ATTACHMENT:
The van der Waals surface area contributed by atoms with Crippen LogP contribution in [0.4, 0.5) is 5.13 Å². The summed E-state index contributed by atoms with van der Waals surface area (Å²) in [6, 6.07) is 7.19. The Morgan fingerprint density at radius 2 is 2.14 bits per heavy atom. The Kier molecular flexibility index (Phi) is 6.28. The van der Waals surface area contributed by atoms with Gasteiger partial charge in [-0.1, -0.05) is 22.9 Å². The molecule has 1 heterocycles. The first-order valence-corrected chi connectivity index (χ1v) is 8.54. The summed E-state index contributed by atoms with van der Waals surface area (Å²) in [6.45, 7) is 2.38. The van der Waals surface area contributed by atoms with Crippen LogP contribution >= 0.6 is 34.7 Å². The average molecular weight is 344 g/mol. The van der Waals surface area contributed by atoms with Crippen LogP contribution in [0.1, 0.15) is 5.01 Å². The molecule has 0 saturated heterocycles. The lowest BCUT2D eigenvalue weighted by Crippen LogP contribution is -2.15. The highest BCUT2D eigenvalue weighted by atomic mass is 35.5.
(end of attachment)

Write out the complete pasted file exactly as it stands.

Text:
The van der Waals surface area contributed by atoms with Crippen LogP contribution in [0.4, 0.5) is 5.13 Å². The summed E-state index contributed by atoms with van der Waals surface area (Å²) in [6, 6.07) is 7.19. The Morgan fingerprint density at radius 2 is 2.14 bits per heavy atom. The Kier molecular flexibility index (Phi) is 6.28. The van der Waals surface area contributed by atoms with Gasteiger partial charge in [-0.1, -0.05) is 22.9 Å². The molecule has 1 heterocycles. The first-order valence-corrected chi connectivity index (χ1v) is 8.54. The summed E-state index contributed by atoms with van der Waals surface area (Å²) in [6.45, 7) is 2.38. The van der Waals surface area contributed by atoms with Crippen LogP contribution >= 0.6 is 34.7 Å². The average molecular weight is 344 g/mol. The van der Waals surface area contributed by atoms with Crippen LogP contribution in [0.1, 0.15) is 5.01 Å². The molecule has 0 saturated heterocycles. The lowest BCUT2D eigenvalue weighted by Crippen LogP contribution is -2.15. The highest BCUT2D eigenvalue weighted by atomic mass is 35.5.